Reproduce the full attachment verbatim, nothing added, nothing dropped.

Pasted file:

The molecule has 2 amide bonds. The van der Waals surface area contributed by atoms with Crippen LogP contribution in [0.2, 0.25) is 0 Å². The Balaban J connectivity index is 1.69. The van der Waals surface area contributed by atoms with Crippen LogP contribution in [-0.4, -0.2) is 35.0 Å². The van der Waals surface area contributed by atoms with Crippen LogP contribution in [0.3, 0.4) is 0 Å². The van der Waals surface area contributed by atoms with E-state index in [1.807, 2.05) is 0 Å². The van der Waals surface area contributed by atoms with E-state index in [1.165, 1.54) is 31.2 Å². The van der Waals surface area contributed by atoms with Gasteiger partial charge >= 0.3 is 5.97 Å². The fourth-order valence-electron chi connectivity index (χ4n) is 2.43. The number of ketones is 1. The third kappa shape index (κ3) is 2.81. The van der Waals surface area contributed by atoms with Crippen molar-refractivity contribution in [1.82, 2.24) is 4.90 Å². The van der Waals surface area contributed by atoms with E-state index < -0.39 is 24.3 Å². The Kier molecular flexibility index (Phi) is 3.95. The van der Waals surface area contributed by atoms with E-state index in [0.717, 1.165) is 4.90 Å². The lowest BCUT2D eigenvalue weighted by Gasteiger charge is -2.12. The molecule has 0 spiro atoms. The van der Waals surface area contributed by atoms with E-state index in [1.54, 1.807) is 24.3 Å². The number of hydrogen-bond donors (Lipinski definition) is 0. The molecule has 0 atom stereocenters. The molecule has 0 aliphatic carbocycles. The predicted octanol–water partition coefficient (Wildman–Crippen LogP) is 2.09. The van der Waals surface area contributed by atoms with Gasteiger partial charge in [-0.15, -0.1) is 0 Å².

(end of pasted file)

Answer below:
The molecule has 2 amide bonds. The van der Waals surface area contributed by atoms with Crippen LogP contribution in [0.2, 0.25) is 0 Å². The Balaban J connectivity index is 1.69. The van der Waals surface area contributed by atoms with Crippen LogP contribution in [-0.4, -0.2) is 35.0 Å². The van der Waals surface area contributed by atoms with Crippen LogP contribution in [0.3, 0.4) is 0 Å². The van der Waals surface area contributed by atoms with E-state index in [1.807, 2.05) is 0 Å². The van der Waals surface area contributed by atoms with E-state index in [1.165, 1.54) is 31.2 Å². The van der Waals surface area contributed by atoms with Gasteiger partial charge >= 0.3 is 5.97 Å². The fourth-order valence-electron chi connectivity index (χ4n) is 2.43. The number of ketones is 1. The third kappa shape index (κ3) is 2.81. The van der Waals surface area contributed by atoms with Crippen molar-refractivity contribution in [1.82, 2.24) is 4.90 Å². The van der Waals surface area contributed by atoms with E-state index < -0.39 is 24.3 Å². The Kier molecular flexibility index (Phi) is 3.95. The van der Waals surface area contributed by atoms with E-state index in [0.717, 1.165) is 4.90 Å². The lowest BCUT2D eigenvalue weighted by Gasteiger charge is -2.12. The molecule has 0 spiro atoms. The van der Waals surface area contributed by atoms with E-state index in [1.54, 1.807) is 24.3 Å². The number of hydrogen-bond donors (Lipinski definition) is 0. The molecule has 0 atom stereocenters. The molecule has 0 aliphatic carbocycles. The predicted octanol–water partition coefficient (Wildman–Crippen LogP) is 2.09. The van der Waals surface area contributed by atoms with Gasteiger partial charge in [-0.15, -0.1) is 0 Å².